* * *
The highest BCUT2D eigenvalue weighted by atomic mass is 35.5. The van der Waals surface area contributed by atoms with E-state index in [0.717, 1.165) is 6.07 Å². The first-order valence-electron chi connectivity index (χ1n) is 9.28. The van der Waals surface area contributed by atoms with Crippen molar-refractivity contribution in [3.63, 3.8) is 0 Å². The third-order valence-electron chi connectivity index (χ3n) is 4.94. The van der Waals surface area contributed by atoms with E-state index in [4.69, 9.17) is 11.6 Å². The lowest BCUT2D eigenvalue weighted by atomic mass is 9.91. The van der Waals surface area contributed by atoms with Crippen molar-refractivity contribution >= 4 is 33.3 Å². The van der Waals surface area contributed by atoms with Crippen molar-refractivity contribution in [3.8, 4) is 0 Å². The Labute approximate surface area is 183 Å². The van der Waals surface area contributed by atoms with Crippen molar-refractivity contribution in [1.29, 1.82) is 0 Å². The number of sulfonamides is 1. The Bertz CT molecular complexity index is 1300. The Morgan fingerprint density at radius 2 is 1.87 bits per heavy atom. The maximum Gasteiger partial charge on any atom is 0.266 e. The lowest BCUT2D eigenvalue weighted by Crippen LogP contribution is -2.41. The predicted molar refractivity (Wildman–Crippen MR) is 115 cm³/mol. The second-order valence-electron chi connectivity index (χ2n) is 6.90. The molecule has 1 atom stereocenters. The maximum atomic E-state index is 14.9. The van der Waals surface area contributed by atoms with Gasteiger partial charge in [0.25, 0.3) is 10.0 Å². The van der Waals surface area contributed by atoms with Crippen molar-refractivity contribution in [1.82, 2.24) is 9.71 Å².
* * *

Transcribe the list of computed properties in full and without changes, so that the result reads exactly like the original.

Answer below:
The highest BCUT2D eigenvalue weighted by atomic mass is 35.5. The van der Waals surface area contributed by atoms with E-state index in [0.717, 1.165) is 6.07 Å². The first-order valence-electron chi connectivity index (χ1n) is 9.28. The van der Waals surface area contributed by atoms with Crippen molar-refractivity contribution in [3.63, 3.8) is 0 Å². The third-order valence-electron chi connectivity index (χ3n) is 4.94. The van der Waals surface area contributed by atoms with E-state index in [4.69, 9.17) is 11.6 Å². The lowest BCUT2D eigenvalue weighted by atomic mass is 9.91. The van der Waals surface area contributed by atoms with Crippen molar-refractivity contribution >= 4 is 33.3 Å². The van der Waals surface area contributed by atoms with Crippen molar-refractivity contribution in [3.8, 4) is 0 Å². The Labute approximate surface area is 183 Å². The van der Waals surface area contributed by atoms with Crippen molar-refractivity contribution in [1.29, 1.82) is 0 Å². The number of sulfonamides is 1. The Bertz CT molecular complexity index is 1300. The Morgan fingerprint density at radius 2 is 1.87 bits per heavy atom. The maximum Gasteiger partial charge on any atom is 0.266 e. The lowest BCUT2D eigenvalue weighted by Crippen LogP contribution is -2.41. The predicted molar refractivity (Wildman–Crippen MR) is 115 cm³/mol. The second-order valence-electron chi connectivity index (χ2n) is 6.90. The molecule has 1 atom stereocenters. The maximum atomic E-state index is 14.9. The van der Waals surface area contributed by atoms with Gasteiger partial charge in [0.25, 0.3) is 10.0 Å². The van der Waals surface area contributed by atoms with Crippen molar-refractivity contribution in [1.82, 2.24) is 9.71 Å².